A Motown song given this distinctive half-time feel by Levon Helm, the Band’s “Don’t Do It” shared little — not even a title, really — with Marvin Gaye’s ancestral original. And yet it said much about the way early R&B music worked as an often-unacknowledged undercurrent in the group’s rootsy amalgam of sounds. You may not hear it in that cadence, so earthy and resonant of Levon, but you certainly do in Helm’s teeth-clinched pain as he squeezes out “pleeeeeease” — turning that single word into an eruption of heartbreak.
It became, in 1972, the second and final song from the Band to reach the Top 40, after “Up on Cripple Creek.” But “Don’t Do It” was already a fan favorite by then. In fact, such was the latent power of their update that, as Helm writes in his autobiography This Wheel’s On Fire, one Bay Area DJ chose to play a bootlegged version of “Don’t Do It” during the earlier Stage Fright era rather than the Band’s latest single, “Time to Kill.” “I know Stage Fright disappointed some, who felt it lacked that one killer song to tie it all together,” Helm added. “In San Francisco, someone wrote that ‘Don’t Do It’ was that missing link.”
The hit version of “Don’t Do It” emerged from Rock of Ages, recorded during an extended stand in late 1971 at New York City’s Academy of Music. That rather muddy-sounding take, from December 29, would go to No. 34 on the Billboard charts the following autumn. An expanded Live from the Academy of Music arrived in 2013, adding a new trove of unheard songs even as it gave Rock of Ages a long-awaited new shine.
Chief among that multi-disc set’s treasures was yet another opportunity to explore “Don’t Do It” via a soundboard mix from the New Year’s Eve performance. We hear, maybe for the first time, how their brilliant transformation of this song was supposed to sound — in all of its visceral glory. Never has this update’s anguish seemed so present, to say nothing of the Allen Toussaint-arranged horn stabs, Garth Hudson’s manic and magical wizardry on the keys, and Rick Danko’s enigmatic bass. “Don’t Do It” was, quite simply, reborn.
“I never got it like what I thought it should be,” Robbie Robertson told me last year. “I did the best I could at that time, and under the circumstances. But I’ve been living with this, Nick, all of these years – and there were things in the mix, the overall mix, that I was never happy with. I got myself into a predicament, and I had to just ride it out. See, when the record came out — the Rock of Ages record, years ago — the reaction to it was wonderful. In the package now, there’s that great review that Ralph Gleason did [for Rolling Stone in October 1972]. He was one of the best; he was so knowledgeable in music. It was always such a pleasure to read his stuff, or to talk to him about music. So, I couldn’t complain about it then! [Laughs.]”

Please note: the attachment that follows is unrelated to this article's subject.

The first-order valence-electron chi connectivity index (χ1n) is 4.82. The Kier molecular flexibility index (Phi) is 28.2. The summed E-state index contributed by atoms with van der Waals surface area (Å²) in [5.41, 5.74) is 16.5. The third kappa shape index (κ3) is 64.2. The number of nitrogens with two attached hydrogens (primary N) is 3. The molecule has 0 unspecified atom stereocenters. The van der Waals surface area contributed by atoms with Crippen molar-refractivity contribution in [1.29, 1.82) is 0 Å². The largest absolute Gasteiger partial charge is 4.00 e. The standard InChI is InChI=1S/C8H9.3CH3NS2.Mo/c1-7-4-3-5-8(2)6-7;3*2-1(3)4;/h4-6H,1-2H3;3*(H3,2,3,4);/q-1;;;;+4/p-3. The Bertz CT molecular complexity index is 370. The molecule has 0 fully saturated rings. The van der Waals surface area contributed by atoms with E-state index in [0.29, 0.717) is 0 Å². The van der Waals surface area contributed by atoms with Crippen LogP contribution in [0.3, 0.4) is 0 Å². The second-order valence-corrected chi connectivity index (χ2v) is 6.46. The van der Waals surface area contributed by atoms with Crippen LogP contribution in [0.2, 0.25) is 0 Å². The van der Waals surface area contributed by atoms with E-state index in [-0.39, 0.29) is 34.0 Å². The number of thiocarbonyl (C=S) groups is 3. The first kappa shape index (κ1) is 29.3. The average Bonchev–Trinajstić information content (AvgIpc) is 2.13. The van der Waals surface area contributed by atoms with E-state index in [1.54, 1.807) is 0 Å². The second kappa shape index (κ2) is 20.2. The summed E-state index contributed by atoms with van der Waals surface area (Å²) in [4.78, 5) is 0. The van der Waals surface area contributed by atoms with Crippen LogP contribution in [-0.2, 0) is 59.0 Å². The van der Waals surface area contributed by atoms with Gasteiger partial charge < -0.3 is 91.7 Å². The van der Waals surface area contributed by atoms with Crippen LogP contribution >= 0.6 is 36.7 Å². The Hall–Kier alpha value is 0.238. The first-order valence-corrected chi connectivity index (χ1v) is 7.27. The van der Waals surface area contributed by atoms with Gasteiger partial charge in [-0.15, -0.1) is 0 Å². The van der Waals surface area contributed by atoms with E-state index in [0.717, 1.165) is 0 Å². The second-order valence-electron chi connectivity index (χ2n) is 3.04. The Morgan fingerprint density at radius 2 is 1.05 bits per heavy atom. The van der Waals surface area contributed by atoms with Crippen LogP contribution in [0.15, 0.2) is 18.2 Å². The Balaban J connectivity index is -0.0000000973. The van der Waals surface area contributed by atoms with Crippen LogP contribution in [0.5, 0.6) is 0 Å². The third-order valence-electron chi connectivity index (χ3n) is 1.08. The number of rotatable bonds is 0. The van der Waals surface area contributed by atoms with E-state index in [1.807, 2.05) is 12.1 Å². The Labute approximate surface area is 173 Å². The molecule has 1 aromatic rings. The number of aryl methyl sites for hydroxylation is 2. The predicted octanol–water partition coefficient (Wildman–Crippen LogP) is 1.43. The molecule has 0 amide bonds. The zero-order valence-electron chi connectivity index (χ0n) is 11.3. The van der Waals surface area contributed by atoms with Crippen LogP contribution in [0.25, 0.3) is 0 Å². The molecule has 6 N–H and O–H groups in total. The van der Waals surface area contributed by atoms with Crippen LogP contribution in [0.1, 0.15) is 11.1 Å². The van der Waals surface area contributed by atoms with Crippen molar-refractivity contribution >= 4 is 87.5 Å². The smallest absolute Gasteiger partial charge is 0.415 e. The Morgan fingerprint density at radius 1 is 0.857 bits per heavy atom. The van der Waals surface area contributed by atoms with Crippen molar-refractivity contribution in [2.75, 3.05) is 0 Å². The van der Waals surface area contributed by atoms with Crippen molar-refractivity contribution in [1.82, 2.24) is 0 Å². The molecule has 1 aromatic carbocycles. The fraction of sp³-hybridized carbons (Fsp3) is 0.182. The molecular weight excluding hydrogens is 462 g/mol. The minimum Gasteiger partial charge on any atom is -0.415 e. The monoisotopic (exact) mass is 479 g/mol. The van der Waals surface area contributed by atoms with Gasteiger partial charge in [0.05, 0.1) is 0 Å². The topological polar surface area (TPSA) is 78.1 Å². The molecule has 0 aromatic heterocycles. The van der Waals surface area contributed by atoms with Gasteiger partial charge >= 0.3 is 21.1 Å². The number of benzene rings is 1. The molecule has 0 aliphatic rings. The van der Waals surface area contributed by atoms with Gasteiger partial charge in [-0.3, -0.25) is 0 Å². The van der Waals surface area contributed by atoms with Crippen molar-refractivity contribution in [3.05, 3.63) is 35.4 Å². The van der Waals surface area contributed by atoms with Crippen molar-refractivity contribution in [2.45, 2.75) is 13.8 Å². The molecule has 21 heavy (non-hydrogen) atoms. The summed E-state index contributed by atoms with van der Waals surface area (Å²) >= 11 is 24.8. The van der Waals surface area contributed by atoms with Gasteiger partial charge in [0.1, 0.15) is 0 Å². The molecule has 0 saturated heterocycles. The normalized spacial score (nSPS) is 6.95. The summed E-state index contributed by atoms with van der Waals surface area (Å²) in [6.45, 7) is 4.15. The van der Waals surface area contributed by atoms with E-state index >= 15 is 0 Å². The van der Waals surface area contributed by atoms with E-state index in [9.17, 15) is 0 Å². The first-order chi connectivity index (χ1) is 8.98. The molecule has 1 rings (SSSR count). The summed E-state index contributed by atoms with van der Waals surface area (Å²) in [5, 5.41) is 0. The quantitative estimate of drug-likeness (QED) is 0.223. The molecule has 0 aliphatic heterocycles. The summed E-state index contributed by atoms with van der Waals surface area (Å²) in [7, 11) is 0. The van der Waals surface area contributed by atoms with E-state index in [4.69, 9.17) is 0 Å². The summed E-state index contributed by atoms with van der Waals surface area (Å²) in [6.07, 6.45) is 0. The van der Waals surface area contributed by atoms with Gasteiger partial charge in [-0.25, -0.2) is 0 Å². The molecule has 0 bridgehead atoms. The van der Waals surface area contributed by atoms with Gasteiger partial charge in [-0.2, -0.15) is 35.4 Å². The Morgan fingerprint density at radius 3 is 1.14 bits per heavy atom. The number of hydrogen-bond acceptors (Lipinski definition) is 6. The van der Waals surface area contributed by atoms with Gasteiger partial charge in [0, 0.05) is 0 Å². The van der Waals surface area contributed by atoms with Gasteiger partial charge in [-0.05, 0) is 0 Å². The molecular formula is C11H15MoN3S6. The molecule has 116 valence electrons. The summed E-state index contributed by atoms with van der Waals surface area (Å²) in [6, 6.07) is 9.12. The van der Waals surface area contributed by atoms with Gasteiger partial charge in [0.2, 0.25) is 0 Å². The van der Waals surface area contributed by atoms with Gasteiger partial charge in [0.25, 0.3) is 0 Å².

It’s perhaps no surprise then that the Band returned to this cathartic gem over and over in concert. A squalling, nasty little version of the song also played through the opening credits of The Last Waltz — though the track, in fact, served as that 1976 concert’s encore.
Contrast any of these rambunctious versions with the 1964 original, which was actually called “Baby Don’t You Do It.” The Holland–Dozier–Holland-composed and produced song, a No. 27 pop hit for Gaye on the Motown-subsidiary Tamla label, is a sleek, handclap-driven confection — more memorable, perhaps, for its call-and-response with the Andantes than for anything else.
The Band’s versions, on the other hand, arrive with ozone-scented crackles of emotional lightning. Listen as Danko, still unfurling a serpentine bass line, offers a keening second voice that only adds shape and force to Helm’s unforgettably bewildered cries. (Danko’s endlessly mysterious groove is perhaps best heard on this 1973 recording from Jersey City’s Roosevelt Stadium.) Meanwhile, Robertson’s riffs are metallic, rockabilly and wild, even as Richard Manuel and Hudson brilliantly tangle on the piano and organ, respectively. They could have dragged those parts out of the back door of any Delta shotgun-shack saloon.
Together, the Band creates something more than what came before. It became something deeper, something harder to quantify, something that felt both like sweet release and the worst kind of hurt — the very heart of what great rhythm and blues has always been. And, at the same time, uniquely their own.
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